IoT News Roundup

Yahoo Japan enables indoor mapping in train stations; HPE announce new IoT products, services; OSIsoft to provide smart grid services in China; FTC offers NTIA comments on IoT.
By Mary Catherine O'Connor

OSIsoft, China Electric Power Research Institute to Collaborate on Smart Grid Project
OSIsoft, a provider of database software for process manufacturers—specifically, the PI System historian data software, which stores time-based process data—has entered into an agreement with the China Electric Power Research Institute (CEPRI) to collaborate on a smart-grid project that will leverage OSIsoft's PI System for the purposes of real-time data monitoring, analytics and reporting.

The project, called the China Smart Grid Substation Operations and Communication Project, will serve as the basis for China to develop relevant new standards for future smart-grid operations and communication architectures and deployment. The project is funded, in part, through grant funding from the U.S. Trade and Development Agency (USTDA), which connects U.S. businesses with development opportunities overseas. The announcement was made at the U.S.-China Climate-Smart/Low-Carbon Cities Summit, taking place in Beijing.

FTC Tells Telecommunications Agency Technology-Neutral Legislation Needed
In a comment submitted to the National Telecommunications and Information Administration (NTIA), which recently issued a Request for Public Comment (RPC), seeking input from all interested stakeholders regarding how to facilitate rapid and reliable implementation of the Internet of Things, the Federal Trade Commission said that while it does not see a need for the government to draft any legislation focused on IoT technologies, specifically, it does "support flexible, technology-neutral data security legislation that would strengthen the FTC's enforcement tools and require companies to notify consumers when there is a security breach."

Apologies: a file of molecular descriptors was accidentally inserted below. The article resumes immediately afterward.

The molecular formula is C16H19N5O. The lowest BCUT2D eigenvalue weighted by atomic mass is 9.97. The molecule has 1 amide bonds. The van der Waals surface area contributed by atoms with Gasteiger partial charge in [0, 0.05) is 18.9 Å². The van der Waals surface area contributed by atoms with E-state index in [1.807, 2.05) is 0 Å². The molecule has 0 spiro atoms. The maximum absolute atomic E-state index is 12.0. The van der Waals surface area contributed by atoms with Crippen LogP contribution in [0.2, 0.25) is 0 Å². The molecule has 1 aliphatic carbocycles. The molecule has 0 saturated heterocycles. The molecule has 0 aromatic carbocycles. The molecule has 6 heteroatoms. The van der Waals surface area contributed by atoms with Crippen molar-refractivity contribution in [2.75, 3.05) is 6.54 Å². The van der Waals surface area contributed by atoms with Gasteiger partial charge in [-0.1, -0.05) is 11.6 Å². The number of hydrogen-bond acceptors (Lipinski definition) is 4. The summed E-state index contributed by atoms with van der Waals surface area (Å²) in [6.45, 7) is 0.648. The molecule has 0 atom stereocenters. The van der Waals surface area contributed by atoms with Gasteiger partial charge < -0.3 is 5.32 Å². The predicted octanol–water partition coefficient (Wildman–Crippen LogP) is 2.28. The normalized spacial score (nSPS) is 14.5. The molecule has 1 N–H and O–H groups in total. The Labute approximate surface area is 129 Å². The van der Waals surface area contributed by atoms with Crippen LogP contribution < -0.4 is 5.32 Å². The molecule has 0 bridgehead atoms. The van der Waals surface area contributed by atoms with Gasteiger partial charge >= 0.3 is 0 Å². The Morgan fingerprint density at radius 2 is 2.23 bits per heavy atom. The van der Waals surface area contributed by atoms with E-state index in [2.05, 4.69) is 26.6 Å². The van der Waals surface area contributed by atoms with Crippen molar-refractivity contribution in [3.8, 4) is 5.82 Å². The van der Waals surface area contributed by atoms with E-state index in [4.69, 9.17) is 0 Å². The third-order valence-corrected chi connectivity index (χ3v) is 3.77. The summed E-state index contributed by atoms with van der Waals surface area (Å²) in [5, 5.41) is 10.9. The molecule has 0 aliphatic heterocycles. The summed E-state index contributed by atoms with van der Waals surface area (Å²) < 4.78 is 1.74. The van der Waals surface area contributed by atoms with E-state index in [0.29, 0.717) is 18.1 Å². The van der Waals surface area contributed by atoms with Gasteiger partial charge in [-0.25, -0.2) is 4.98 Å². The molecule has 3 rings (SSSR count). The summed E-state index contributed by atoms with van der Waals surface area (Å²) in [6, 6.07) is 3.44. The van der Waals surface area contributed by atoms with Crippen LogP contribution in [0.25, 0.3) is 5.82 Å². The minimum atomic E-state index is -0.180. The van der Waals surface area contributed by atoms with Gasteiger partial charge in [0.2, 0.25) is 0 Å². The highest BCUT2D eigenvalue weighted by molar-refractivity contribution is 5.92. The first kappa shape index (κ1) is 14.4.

The 17-page comment document did not reveal any new findings or research from the FTC, but reinforced the messaging it issued back in 2015, which included detailed advisories on steps that companies producing IoT-based products and security need to take in order to safeguard consumer privacy.

At an industry event held earlier this year, Laura Berger, an attorney in the Federal Trade Commission's Division of Privacy and Identity Protection, provided background on a number of lawsuits that the FTC has pursued against companies that fail to follow existing laws designed to protect consumer privacy.

The NTIA, a government agency responsible for advising the President of the United States on telecommunications and information policy issues, will use the comments it received (which were due on June 2) to compile a report designed to guide various federal agencies that might be considering IoT implementation regulations and policies on both national and international levels.

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